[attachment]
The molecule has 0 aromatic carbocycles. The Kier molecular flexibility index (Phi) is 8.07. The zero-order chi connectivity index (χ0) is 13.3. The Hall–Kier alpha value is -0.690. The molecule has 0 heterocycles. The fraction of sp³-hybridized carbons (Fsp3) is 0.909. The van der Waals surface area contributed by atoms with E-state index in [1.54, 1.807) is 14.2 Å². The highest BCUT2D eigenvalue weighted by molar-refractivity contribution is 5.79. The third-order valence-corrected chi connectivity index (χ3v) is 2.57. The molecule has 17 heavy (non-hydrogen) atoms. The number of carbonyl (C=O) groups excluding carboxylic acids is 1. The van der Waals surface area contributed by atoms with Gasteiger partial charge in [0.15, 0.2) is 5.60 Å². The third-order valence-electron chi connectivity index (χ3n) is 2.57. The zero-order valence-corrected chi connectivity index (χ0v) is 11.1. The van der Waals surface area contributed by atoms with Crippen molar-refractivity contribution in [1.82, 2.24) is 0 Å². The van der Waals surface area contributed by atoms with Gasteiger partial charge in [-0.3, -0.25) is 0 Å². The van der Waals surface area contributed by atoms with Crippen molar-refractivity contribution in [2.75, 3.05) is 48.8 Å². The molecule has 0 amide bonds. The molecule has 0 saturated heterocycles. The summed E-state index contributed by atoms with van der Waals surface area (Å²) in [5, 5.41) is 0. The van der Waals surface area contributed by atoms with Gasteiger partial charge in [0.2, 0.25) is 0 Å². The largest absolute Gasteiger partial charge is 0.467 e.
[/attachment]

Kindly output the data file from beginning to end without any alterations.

The molecule has 0 aromatic carbocycles. The Kier molecular flexibility index (Phi) is 8.07. The zero-order chi connectivity index (χ0) is 13.3. The Hall–Kier alpha value is -0.690. The molecule has 0 heterocycles. The fraction of sp³-hybridized carbons (Fsp3) is 0.909. The van der Waals surface area contributed by atoms with E-state index in [1.54, 1.807) is 14.2 Å². The highest BCUT2D eigenvalue weighted by molar-refractivity contribution is 5.79. The third-order valence-corrected chi connectivity index (χ3v) is 2.57. The molecule has 17 heavy (non-hydrogen) atoms. The number of carbonyl (C=O) groups excluding carboxylic acids is 1. The van der Waals surface area contributed by atoms with Gasteiger partial charge in [0.15, 0.2) is 5.60 Å². The third-order valence-electron chi connectivity index (χ3n) is 2.57. The zero-order valence-corrected chi connectivity index (χ0v) is 11.1. The van der Waals surface area contributed by atoms with Crippen molar-refractivity contribution in [1.82, 2.24) is 0 Å². The van der Waals surface area contributed by atoms with Gasteiger partial charge in [-0.3, -0.25) is 0 Å². The van der Waals surface area contributed by atoms with Crippen molar-refractivity contribution in [2.75, 3.05) is 48.8 Å². The molecule has 0 amide bonds. The molecule has 0 saturated heterocycles. The summed E-state index contributed by atoms with van der Waals surface area (Å²) in [5, 5.41) is 0. The van der Waals surface area contributed by atoms with Gasteiger partial charge in [0.2, 0.25) is 0 Å². The largest absolute Gasteiger partial charge is 0.467 e.